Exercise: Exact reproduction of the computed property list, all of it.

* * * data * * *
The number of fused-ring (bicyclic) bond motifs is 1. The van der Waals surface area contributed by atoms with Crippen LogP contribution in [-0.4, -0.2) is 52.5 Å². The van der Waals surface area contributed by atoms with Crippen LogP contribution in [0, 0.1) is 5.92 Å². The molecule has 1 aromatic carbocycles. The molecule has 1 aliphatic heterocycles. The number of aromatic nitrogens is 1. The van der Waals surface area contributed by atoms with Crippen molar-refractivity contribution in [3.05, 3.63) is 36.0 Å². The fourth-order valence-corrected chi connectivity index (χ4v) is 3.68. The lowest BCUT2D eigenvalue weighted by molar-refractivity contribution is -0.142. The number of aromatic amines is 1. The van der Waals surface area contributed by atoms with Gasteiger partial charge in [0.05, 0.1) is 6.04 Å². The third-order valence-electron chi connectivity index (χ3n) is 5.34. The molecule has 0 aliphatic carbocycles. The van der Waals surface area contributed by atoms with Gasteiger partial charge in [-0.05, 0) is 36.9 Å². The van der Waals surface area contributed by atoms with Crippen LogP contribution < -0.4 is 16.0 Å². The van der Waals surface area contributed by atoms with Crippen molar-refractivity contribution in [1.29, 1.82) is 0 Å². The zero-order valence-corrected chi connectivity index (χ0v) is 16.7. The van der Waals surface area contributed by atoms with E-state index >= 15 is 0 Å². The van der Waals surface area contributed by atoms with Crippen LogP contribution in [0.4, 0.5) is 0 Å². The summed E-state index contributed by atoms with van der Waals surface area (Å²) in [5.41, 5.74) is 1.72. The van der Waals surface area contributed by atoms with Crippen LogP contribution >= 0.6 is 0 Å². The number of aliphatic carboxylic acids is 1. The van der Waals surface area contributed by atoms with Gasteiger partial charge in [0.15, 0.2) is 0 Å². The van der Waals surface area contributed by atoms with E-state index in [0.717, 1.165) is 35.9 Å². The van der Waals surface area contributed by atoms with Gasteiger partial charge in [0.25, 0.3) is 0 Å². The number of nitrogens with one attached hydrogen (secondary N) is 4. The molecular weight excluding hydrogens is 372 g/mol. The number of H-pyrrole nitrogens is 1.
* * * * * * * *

The number of fused-ring (bicyclic) bond motifs is 1. The van der Waals surface area contributed by atoms with Crippen LogP contribution in [-0.4, -0.2) is 52.5 Å². The van der Waals surface area contributed by atoms with Crippen LogP contribution in [0, 0.1) is 5.92 Å². The molecule has 1 aromatic carbocycles. The molecule has 1 aliphatic heterocycles. The number of aromatic nitrogens is 1. The van der Waals surface area contributed by atoms with Crippen molar-refractivity contribution in [3.05, 3.63) is 36.0 Å². The fourth-order valence-corrected chi connectivity index (χ4v) is 3.68. The lowest BCUT2D eigenvalue weighted by molar-refractivity contribution is -0.142. The number of aromatic amines is 1. The van der Waals surface area contributed by atoms with Gasteiger partial charge in [0.05, 0.1) is 6.04 Å². The third-order valence-electron chi connectivity index (χ3n) is 5.34. The molecule has 0 aliphatic carbocycles. The van der Waals surface area contributed by atoms with Gasteiger partial charge in [-0.05, 0) is 36.9 Å². The van der Waals surface area contributed by atoms with Crippen LogP contribution < -0.4 is 16.0 Å². The van der Waals surface area contributed by atoms with Crippen molar-refractivity contribution in [1.29, 1.82) is 0 Å². The zero-order valence-corrected chi connectivity index (χ0v) is 16.7. The van der Waals surface area contributed by atoms with E-state index >= 15 is 0 Å². The van der Waals surface area contributed by atoms with Crippen LogP contribution in [0.4, 0.5) is 0 Å². The summed E-state index contributed by atoms with van der Waals surface area (Å²) in [5.41, 5.74) is 1.72. The van der Waals surface area contributed by atoms with Crippen LogP contribution >= 0.6 is 0 Å². The number of aliphatic carboxylic acids is 1. The van der Waals surface area contributed by atoms with Gasteiger partial charge in [0.15, 0.2) is 0 Å². The van der Waals surface area contributed by atoms with E-state index in [0.717, 1.165) is 35.9 Å². The van der Waals surface area contributed by atoms with Gasteiger partial charge in [0.25, 0.3) is 0 Å². The number of nitrogens with one attached hydrogen (secondary N) is 4. The molecular weight excluding hydrogens is 372 g/mol. The number of H-pyrrole nitrogens is 1.